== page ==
Canadian Court Rules 👍 Emoji Counts as a Contract Agreement

Be careful before you casually dash off another thumbs-up emoji: A Canadian court has found that the ubiquitous symbol can affirm that a person is officially entering into a contract.

The ruling pointed to what a judge called the “new reality in Canadian society” that courts would have to confront as more people express themselves with hearts, smiley faces and fire emojis — even in serious business dealings or personal disputes.

The case questioned whether a farmer in Saskatchewan had agreed to sell 87 metric tons of flax to a grain buyer in 2021. The buyer had signed the contract and texted a photo of it to the farmer, who had responded by texting back a “thumbs-up” emoji.

The farmer, Chris Achter, contended that the “thumbs-up emoji simply confirmed that I received the flax contract” and that it was not confirmation that he had agreed to the terms of the deal, according to the ruling. He said he had understood the text to mean that the “complete contract would follow by fax or email for me to review and sign.”

The grain buyer, Kent Mickleborough, pointed out that when he had texted the photo of the contract to Mr. Achter’s cellphone, he had written, “Please confirm flax contract.” So when Mr. Achter replied with a thumbs-up emoji, Mr. Mickleborough said he had understood that Mr. Achter “was agreeing to the contract” and that it had been “his way” of signaling that agreement.

The judge noted that Mr. Achter and Mr. Mickleborough had had a longstanding business relationship and that, in the past, when Mr. Mr. Mickleborough had texted Mr. Achter contracts for durum wheat, Mr. Achter had responded by succinctly texting “looks good,” “ok” or “yup.”

Both parties clearly understood these terse responses were meant to be confirmation of the contract and “not a mere acknowledgment of the receipt of the contract” by Mr. Achter, wrote Justice T.J. Keene of the Court of King’s Bench for Saskatchewan. And each time, Mr. Achter had delivered the grain as contracted and had been paid.

As such, Justice Keene ruled last month that there had been a valid contract between the parties and that Mr. Achter had breached it by failing to deliver the flax. The judge ordered Mr. Achter to pay damages of 82,200 Canadian dollars, or about $61,000.

“This court readily acknowledges that a 👍 emoji is a nontraditional means to ‘sign’ a document but nevertheless under these circumstances this was a valid way to convey the two purposes of a ‘signature’ — to identify the signator” as Mr. Achter because he was texting from his cellphone number and “to convey Achter’s acceptance of the flax contract,” Justice Keene wrote.

In coming to his decision, Justice Keene cited the definition of the thumbs-up emoji: “used to express assent, approval or encouragement in digital communications, especially in Western cultures.”

“I am not sure how authoritative that is but this seems to comport with my understanding from my everyday use — even as a late comer to the world of technology,” Justice Keene wrote.

In an interview on Thursday, Mr. Achter said he “obviously” disagreed with the decision and declined to comment further. His lawyer, Jean-Pierre Jordaan, did not immediately respond to an emailed request for comment.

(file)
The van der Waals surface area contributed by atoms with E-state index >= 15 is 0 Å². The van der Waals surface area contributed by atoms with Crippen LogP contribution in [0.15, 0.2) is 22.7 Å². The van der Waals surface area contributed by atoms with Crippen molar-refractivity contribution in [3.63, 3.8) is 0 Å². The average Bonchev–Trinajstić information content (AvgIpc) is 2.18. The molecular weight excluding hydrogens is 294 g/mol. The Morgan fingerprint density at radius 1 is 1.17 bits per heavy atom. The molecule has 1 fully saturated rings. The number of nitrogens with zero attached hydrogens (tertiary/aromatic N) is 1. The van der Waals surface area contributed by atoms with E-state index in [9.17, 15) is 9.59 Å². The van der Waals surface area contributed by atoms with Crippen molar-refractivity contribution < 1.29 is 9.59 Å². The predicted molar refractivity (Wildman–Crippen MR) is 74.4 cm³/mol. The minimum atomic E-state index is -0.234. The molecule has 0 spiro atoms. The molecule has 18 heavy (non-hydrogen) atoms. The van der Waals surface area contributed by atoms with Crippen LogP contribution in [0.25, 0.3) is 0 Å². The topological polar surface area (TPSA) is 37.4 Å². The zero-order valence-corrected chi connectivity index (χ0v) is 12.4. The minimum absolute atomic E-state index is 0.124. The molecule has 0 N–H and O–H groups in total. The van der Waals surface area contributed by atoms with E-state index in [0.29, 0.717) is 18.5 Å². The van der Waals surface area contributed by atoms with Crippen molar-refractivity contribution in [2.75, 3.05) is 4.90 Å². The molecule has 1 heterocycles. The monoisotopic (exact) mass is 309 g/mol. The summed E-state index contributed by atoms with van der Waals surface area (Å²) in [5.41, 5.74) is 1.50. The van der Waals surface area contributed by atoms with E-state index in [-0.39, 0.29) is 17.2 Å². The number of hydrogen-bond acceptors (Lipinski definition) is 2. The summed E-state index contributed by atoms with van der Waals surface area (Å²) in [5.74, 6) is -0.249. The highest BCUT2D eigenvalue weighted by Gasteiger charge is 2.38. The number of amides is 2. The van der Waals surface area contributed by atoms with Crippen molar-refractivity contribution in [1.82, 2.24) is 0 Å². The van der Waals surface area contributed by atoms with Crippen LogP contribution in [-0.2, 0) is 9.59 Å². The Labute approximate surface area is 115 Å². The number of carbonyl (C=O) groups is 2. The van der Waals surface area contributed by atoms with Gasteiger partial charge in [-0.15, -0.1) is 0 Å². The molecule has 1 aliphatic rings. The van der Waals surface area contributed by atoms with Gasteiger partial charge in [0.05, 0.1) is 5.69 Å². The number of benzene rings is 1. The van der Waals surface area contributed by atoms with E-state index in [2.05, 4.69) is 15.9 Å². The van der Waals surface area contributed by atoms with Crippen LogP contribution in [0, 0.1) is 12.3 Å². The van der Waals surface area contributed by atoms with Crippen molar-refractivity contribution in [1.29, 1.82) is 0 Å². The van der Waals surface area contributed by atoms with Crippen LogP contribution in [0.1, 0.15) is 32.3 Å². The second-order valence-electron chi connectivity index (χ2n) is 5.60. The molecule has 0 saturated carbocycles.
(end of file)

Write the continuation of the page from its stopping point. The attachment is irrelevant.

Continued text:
According to the ruling, Mr. Jordaan had warned that allowing a thumbs-up emoji to signify agreement to a contract would “open up the flood gates” to all sorts of cases asking courts to define the meaning of other emojis, such as a handshake or a fist.

Josh Morrison, a partner at the law firm that represented Mr. Mickleborough, declined to comment on the decision, but told Canadian Lawyer magazine that it was a “really interesting case — a classic law school question.”

Laura E. Little, a professor at Temple University Beasley School of Law, called the decision “a remarkable sign of the new world of communication when an emoji can work to snap the trap of creating a contract.”

Julian Nyarko, an associate professor at Stanford Law School, said the legal test for agreement to a contract centers on how a reasonable person would interpret the signs that both parties gave. In some cases, a verbal agreement is sufficient, he said.

“For most intents and purposes, a reasonable person, if they see a thumbs-up emoji, would think that the person who is giving the thumbs-up wants the contract,” Professor Nyarko said. “It fits quite neatly into the legal doctrine that the courts have established.”

Even so, the precise meanings of emojis will remain an open question in the United States and Canada, depending on the facts of each case, said Eric Goldman, a law professor and co-director of the High Tech Law Institute at Santa Clara University School of Law.

Professor Goldman, who has tallied 45 court opinions in the United States that have referenced the thumbs-up emoji, noted that some young people use the emoji sarcastically or disingenuously. Others use it merely to acknowledge receipt of a message like a verbal “uh-huh.” In some Middle Eastern countries, he said, the gesture is offensive.

“This case won’t definitively resolve what a thumbs-up emoji means,” Professor Goldman said, “but it does remind people that using the thumbs-up emoji can have serious legal consequences.”

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